2011 to Become International Year of Chemistry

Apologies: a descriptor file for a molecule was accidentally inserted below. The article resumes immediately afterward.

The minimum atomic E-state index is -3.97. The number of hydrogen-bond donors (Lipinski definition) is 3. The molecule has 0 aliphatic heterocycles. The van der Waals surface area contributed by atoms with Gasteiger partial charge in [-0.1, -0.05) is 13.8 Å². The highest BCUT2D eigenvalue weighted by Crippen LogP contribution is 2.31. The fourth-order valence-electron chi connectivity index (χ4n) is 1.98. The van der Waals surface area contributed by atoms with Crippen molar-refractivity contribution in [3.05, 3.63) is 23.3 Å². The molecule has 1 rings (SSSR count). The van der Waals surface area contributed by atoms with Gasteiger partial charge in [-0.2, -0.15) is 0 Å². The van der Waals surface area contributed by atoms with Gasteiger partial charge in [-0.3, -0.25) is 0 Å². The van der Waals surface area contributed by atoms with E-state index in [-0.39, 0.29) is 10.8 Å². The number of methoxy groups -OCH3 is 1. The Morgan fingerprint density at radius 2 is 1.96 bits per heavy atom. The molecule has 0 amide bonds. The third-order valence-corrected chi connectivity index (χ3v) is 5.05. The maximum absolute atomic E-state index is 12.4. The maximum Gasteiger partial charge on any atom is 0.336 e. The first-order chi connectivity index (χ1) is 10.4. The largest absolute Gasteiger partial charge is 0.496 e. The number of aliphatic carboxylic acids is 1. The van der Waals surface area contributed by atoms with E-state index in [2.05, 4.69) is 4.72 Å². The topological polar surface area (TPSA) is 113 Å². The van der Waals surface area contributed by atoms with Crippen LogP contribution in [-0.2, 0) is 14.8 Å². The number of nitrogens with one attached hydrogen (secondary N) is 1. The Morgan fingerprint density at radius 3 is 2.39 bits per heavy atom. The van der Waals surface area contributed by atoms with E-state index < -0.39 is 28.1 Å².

The UN General Assembly proclaimed 2011 as the International Year of Chemistry. The 63rd General Assembly of the United Nations has adopted a resolution proclaiming 2011 as International Year of Chemistry, placing UNESCO and IUPAC at the helm of the event. The text of the resolution, which was presented under the Sustainable Development Agenda, recognizes that humankind’s understanding of the material nature of our world is grounded, in particular, in our knowledge of chemistry. It stresses that education in and about chemistry is critical in addressing challenges such as global climate change, in providing sustainable sources of clean water, food and energy, and in maintaining a wholesome environment for the wellbeing of all people. "The International Year of Chemistry will give a global boost to chemical science in which our life and our future are grounded," says Jung-Il Jin, IUPAC president and a professor of chemistry at Korea University, in Seoul, South Korea. "We hope to increase the public appreciation and understanding of chemistry, increase young people's interest in science, and generate enthusiasm for the creative future of chemistry," he adds. The IUPAC Committee on Chemistry has established a management panel that will work with chemical societies; the UN Educational, Scientific & Cultural Organization (UNESCO); and others to plan and implement activities during the year. The year 2011 is also significant because it will mark the centennial anniversary of the award of the Nobel Prize in Chemistry to Marie Curie, providing an opportunity to celebrate the contribution of women to science, according to IUPAC.

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